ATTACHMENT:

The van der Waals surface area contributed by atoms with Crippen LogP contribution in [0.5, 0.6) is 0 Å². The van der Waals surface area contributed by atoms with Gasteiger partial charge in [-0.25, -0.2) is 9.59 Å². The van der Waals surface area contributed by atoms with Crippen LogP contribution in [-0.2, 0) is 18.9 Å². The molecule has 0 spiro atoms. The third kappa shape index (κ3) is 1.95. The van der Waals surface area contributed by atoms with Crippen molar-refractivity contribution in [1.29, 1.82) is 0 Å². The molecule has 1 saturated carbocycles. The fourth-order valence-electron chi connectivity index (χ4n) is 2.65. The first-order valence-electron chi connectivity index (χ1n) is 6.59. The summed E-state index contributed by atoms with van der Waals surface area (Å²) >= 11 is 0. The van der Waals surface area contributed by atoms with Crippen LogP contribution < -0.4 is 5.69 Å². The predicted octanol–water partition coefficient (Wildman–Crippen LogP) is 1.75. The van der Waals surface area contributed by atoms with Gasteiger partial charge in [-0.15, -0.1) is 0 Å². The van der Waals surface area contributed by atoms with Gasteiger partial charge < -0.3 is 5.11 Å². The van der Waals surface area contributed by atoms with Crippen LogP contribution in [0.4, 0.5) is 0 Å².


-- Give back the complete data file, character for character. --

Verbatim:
The van der Waals surface area contributed by atoms with Crippen LogP contribution in [0.5, 0.6) is 0 Å². The van der Waals surface area contributed by atoms with Gasteiger partial charge in [-0.25, -0.2) is 9.59 Å². The van der Waals surface area contributed by atoms with Crippen LogP contribution in [-0.2, 0) is 18.9 Å². The molecule has 0 spiro atoms. The third kappa shape index (κ3) is 1.95. The van der Waals surface area contributed by atoms with Crippen molar-refractivity contribution in [1.29, 1.82) is 0 Å². The molecule has 1 saturated carbocycles. The fourth-order valence-electron chi connectivity index (χ4n) is 2.65. The first-order valence-electron chi connectivity index (χ1n) is 6.59. The summed E-state index contributed by atoms with van der Waals surface area (Å²) >= 11 is 0. The van der Waals surface area contributed by atoms with Crippen LogP contribution < -0.4 is 5.69 Å². The predicted octanol–water partition coefficient (Wildman–Crippen LogP) is 1.75. The van der Waals surface area contributed by atoms with Gasteiger partial charge in [-0.15, -0.1) is 0 Å². The van der Waals surface area contributed by atoms with Gasteiger partial charge < -0.3 is 5.11 Å². The van der Waals surface area contributed by atoms with Crippen LogP contribution in [0.4, 0.5) is 0 Å².